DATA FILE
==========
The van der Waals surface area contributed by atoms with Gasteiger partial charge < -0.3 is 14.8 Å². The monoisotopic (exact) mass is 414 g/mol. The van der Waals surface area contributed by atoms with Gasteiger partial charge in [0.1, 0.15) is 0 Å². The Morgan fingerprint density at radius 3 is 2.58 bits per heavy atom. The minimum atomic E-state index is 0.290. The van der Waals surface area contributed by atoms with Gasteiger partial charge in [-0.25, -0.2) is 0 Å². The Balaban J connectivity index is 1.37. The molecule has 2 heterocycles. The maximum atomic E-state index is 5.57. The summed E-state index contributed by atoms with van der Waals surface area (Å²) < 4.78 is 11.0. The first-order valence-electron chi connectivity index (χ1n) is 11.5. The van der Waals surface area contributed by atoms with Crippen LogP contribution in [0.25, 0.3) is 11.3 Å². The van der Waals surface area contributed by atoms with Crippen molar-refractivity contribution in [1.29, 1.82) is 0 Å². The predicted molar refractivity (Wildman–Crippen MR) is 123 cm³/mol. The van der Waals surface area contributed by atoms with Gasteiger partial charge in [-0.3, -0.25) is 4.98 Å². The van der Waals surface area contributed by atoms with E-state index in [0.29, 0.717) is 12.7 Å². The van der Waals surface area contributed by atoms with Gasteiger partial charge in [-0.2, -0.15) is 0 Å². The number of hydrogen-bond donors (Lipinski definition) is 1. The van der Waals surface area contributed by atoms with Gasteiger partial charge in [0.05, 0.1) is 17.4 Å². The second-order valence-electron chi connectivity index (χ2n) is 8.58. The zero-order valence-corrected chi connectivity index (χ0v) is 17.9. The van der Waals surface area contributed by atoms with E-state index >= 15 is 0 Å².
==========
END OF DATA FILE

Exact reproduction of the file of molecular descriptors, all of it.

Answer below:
The van der Waals surface area contributed by atoms with Gasteiger partial charge < -0.3 is 14.8 Å². The monoisotopic (exact) mass is 414 g/mol. The van der Waals surface area contributed by atoms with Gasteiger partial charge in [0.1, 0.15) is 0 Å². The Morgan fingerprint density at radius 3 is 2.58 bits per heavy atom. The minimum atomic E-state index is 0.290. The van der Waals surface area contributed by atoms with Gasteiger partial charge in [-0.25, -0.2) is 0 Å². The Balaban J connectivity index is 1.37. The molecule has 2 heterocycles. The maximum atomic E-state index is 5.57. The summed E-state index contributed by atoms with van der Waals surface area (Å²) < 4.78 is 11.0. The first-order valence-electron chi connectivity index (χ1n) is 11.5. The van der Waals surface area contributed by atoms with Crippen LogP contribution in [0.25, 0.3) is 11.3 Å². The van der Waals surface area contributed by atoms with Crippen molar-refractivity contribution in [1.29, 1.82) is 0 Å². The predicted molar refractivity (Wildman–Crippen MR) is 123 cm³/mol. The van der Waals surface area contributed by atoms with Gasteiger partial charge in [-0.3, -0.25) is 4.98 Å². The van der Waals surface area contributed by atoms with E-state index in [0.29, 0.717) is 12.7 Å². The van der Waals surface area contributed by atoms with Gasteiger partial charge in [-0.2, -0.15) is 0 Å². The number of hydrogen-bond donors (Lipinski definition) is 1. The van der Waals surface area contributed by atoms with Gasteiger partial charge in [0.05, 0.1) is 17.4 Å². The second-order valence-electron chi connectivity index (χ2n) is 8.58. The zero-order valence-corrected chi connectivity index (χ0v) is 17.9. The van der Waals surface area contributed by atoms with E-state index >= 15 is 0 Å².